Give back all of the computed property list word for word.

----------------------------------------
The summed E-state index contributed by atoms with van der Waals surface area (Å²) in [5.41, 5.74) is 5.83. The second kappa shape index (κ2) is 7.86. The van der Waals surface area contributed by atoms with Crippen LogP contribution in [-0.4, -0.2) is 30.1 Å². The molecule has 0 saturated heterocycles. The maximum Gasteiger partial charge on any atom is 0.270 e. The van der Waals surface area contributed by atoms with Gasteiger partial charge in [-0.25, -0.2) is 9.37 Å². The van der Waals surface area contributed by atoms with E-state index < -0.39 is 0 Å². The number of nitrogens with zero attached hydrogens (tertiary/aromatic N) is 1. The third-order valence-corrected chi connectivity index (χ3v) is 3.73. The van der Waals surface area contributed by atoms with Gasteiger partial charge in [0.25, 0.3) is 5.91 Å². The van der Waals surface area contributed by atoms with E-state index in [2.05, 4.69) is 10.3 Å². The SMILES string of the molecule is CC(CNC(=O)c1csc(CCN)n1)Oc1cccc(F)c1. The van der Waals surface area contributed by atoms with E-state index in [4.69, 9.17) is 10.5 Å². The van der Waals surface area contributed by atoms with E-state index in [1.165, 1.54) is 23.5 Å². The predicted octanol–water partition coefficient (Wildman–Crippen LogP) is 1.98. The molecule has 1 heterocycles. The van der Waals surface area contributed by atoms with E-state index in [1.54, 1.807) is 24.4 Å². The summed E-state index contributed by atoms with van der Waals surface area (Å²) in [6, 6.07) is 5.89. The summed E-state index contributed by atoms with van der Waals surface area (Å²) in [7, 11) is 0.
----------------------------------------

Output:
The summed E-state index contributed by atoms with van der Waals surface area (Å²) in [5.41, 5.74) is 5.83. The second kappa shape index (κ2) is 7.86. The van der Waals surface area contributed by atoms with Crippen LogP contribution in [-0.4, -0.2) is 30.1 Å². The molecule has 0 saturated heterocycles. The maximum Gasteiger partial charge on any atom is 0.270 e. The van der Waals surface area contributed by atoms with Gasteiger partial charge in [-0.25, -0.2) is 9.37 Å². The van der Waals surface area contributed by atoms with E-state index < -0.39 is 0 Å². The number of nitrogens with zero attached hydrogens (tertiary/aromatic N) is 1. The third-order valence-corrected chi connectivity index (χ3v) is 3.73. The van der Waals surface area contributed by atoms with Gasteiger partial charge in [0.25, 0.3) is 5.91 Å². The van der Waals surface area contributed by atoms with E-state index in [2.05, 4.69) is 10.3 Å². The SMILES string of the molecule is CC(CNC(=O)c1csc(CCN)n1)Oc1cccc(F)c1. The van der Waals surface area contributed by atoms with E-state index in [4.69, 9.17) is 10.5 Å². The van der Waals surface area contributed by atoms with E-state index in [1.165, 1.54) is 23.5 Å². The predicted octanol–water partition coefficient (Wildman–Crippen LogP) is 1.98. The molecule has 1 heterocycles. The van der Waals surface area contributed by atoms with E-state index in [1.54, 1.807) is 24.4 Å². The summed E-state index contributed by atoms with van der Waals surface area (Å²) in [6, 6.07) is 5.89. The summed E-state index contributed by atoms with van der Waals surface area (Å²) in [7, 11) is 0.